Spud soup

To ensure a tasty dish, potatoes should be paired with one or more members of the onion family.

potato soup 88 248 (photo credit: Courtesy)
potato soup 88 248
(photo credit: Courtesy)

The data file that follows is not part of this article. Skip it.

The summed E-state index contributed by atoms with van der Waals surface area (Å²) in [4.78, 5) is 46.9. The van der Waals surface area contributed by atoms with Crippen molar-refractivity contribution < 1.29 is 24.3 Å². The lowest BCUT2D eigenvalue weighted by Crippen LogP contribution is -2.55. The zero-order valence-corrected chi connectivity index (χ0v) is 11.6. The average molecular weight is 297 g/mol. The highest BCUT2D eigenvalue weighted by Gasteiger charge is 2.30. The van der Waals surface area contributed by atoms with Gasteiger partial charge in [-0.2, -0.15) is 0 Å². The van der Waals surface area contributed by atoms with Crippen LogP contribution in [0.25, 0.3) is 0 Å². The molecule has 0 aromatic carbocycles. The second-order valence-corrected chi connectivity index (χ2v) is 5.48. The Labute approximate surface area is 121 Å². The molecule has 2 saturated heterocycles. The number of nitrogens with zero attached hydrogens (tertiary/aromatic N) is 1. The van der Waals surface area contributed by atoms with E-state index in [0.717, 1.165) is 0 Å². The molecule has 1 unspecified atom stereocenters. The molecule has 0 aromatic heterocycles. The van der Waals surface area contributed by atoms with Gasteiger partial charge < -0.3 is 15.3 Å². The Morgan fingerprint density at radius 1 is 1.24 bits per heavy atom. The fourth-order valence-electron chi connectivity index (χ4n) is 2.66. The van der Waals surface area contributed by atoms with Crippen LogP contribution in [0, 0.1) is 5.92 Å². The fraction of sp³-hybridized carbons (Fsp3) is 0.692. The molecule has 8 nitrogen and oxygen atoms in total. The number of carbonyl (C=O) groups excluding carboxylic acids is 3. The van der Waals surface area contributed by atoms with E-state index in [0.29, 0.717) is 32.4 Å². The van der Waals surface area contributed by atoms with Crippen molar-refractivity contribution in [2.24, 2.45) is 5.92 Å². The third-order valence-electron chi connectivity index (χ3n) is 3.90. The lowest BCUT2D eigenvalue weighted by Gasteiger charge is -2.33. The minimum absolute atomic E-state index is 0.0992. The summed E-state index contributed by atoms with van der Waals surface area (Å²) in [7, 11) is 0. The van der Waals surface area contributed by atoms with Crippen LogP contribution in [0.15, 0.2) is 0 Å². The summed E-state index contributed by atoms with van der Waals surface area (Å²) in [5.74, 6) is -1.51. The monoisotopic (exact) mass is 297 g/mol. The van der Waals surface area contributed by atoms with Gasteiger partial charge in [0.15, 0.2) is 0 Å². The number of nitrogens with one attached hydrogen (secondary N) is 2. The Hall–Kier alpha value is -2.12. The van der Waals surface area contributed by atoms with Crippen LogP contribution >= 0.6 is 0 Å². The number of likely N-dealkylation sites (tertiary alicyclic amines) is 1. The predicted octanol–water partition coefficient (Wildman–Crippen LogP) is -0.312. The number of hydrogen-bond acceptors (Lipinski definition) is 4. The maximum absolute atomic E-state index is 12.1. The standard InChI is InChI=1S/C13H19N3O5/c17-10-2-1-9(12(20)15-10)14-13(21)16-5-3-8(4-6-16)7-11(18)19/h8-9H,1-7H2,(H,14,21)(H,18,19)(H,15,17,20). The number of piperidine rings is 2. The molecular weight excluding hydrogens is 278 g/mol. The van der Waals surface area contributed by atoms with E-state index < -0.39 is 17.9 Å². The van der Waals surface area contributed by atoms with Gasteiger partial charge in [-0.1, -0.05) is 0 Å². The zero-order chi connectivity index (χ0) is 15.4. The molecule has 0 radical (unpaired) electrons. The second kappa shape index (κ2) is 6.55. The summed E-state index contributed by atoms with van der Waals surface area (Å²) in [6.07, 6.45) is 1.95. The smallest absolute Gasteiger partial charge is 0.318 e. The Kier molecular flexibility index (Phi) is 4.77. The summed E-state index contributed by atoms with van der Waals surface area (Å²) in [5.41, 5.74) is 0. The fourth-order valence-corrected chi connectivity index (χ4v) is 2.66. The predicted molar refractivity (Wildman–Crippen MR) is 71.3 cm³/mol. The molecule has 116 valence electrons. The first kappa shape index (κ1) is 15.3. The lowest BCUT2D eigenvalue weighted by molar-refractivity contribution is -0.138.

Last week my niece Liora told me that she made potato soup for the first time and was very pleased by the results. The next day, potato soup came my way, when my husband and I attended a lecture-with-dinner at an American restaurant, and we had a choice of green salad or baked potato soup. Everyone else at our table opted for salad but we picked the potato soup. As soon as our bowls of steaming soup arrived, the other diners seemed to regret their decision. "Eat it before it gets cold," said the woman on my left in a motherly way. The man on my husband's right said something similar to him. As we started eating, others became curious. "Is it good?" asked one woman. "Is it like vichyssoise (French leek and potato soup)?" asked another. Yes it was delicious, I answered, but it was nothing like vichyssoise because it did not have heavy cream and there were no leeks. Potatoes were clearly the dominant ingredient, with a sprinkling of green onion and a few tiny squares of crisp smoked meat. The waiter offered an additional garnish of grated cheese, but we opted to eat the soup as it was. This was the restaurant's take on American-style potato soup, which often includes green onion, grated cheese and smoked meat, but at home there's no need to bake the potatoes. Indeed, the chef might have came up with his version as a way to use up extra baked potatoes. Lindsey Bareham, author of In Praise of the Potato, pares potato soup down to basics. "Take a potato, a pinch of salt and a cup of water and you have the basis of a delicious, subtle, nourishing and inexpensive soup that can be quick and easy to make... the end result can be varied depending on whether you want a smooth broth or prefer the texture of grated, chopped or sliced potatoes." This formula may be a bit too rudimentary. I would add that to ensure a tasty soup, the potatoes should be paired with one or more onion-family members, herbs or spices. Potato soups are popular in all potato-loving countries. Some are served as first courses, but others are enhanced with substantial amounts of meat and are hearty enough to become main courses. Alina Zeranska, author of The Art of Polish Cooking, makes an appetizer potato soup flavored with mushrooms (either dried or fresh) and finishes the soup with sour cream, dill and parsley. For a more substantial soup, she cooks the potatoes in broth with carrots and parsley root, then thickens it with flour and stirs in smoked meat and fried onions. Anne Volokh, who wrote The Art of Russian Cuisine, makes a similar soup that's even heartier. In addition to carrots and parsley root, she cooks the potatoes with celery root, and adds fried onions, smoked meat and sautéed diced Polish sausage. Instead of thickening the soup with flour, she simply mashes some of the potatoes. Add Sephardi seasonings to a Russian recipe and you get a result that's completely different. In The Sephardic Kitchen of My Russian Mother (in Hebrew), Ofra Bourla-Adar writes of her fondness for sour potato soup, which has a lemony flavor, unusual to those used to typical European and American soups. She cooks potatoes and celery root in chicken broth with chicken pieces in it, then finishes this rich potato soup with parsley, plenty of garlic and the juice of a whole fresh lemon. AUSTRIAN POTATO SOUP WITH CHIVES Besides desserts, one thing I really enjoyed eating in Austria was potatoes. They were of very good quality and were tasty even plain or simply prepared. Austrians excel in making potato soup. There are many versions. Some contain marjoram, others include celery root or tomatoes, and the heartiest ones contain ground beef. This one is creamy and chunky, with cubes of potato and carrot and a generous amount of chives. 2 Tbsp. vegetable oil or butter 1 large onion, chopped 2 tsp. paprika 1.4 kg. boiling potatoes, peeled and cut in 2- to 2.5-cm. dice 2 small carrots, peeled, halved lengthwise, sliced 5 cups chicken-flavored vegetable broth, or broth mixed with water salt and freshly ground pepper 1⁄2 cup sour cream, light or regular 3 to 4 Tbsp. finely sliced chives Heat oil in a large saucepan. Add onion and sauté over medium heat 5 minutes or until softened. Add paprika and sauté 1 minute. Add potatoes, carrots and stock. Bring to a boil. Cover and simmer about 30 minutes or until vegetables are tender. Stir sour cream in a bowl. Gradually stir 1 cup soup into sour cream. Stir gently into soup. Heat gently; do not boil. Season to taste with salt and pepper. Serve hot, sprinkled with chives. Makes 6 servings. CREAMY POTATO SOUP Even if you don't add milk or cream, the cooked potatoes give this pureed soup a creamy texture. To serve the soup at a meat meal, substitute chicken broth for the vegetable broth and for the milk, and oil for the butter. You can heat sliced chicken or turkey frankfurters in the chicken version of the soup after you have pureed it. 2 Tbsp. butter 4 medium potatoes, peeled and diced (about 450 gr.) 1 medium onion, diced 1 small carrot, diced 4 cups vegetable broth Salt and white pepper 1⁄2 cup milk, half and half or whipping cream, or more if needed 1 Tbsp. chopped parsley (optional) In a medium saucepan combine potatoes, onion, carrot and stock. Add salt and pepper and bring to a boil. Cover and cook over low heat about 25 minutes or until potatoes are very tender. Puree soup in a blender or with a hand blender. Return soup to saucepan and bring to a simmer. Add 1⁄2 cup milk and heat through. If soup is too thick, stir in more milk or vegetable broth. Taste and adjust seasoning. Serve sprinkled with parsley. Makes 4 servings. Faye Levy is the author of 1,000 Jewish Recipes.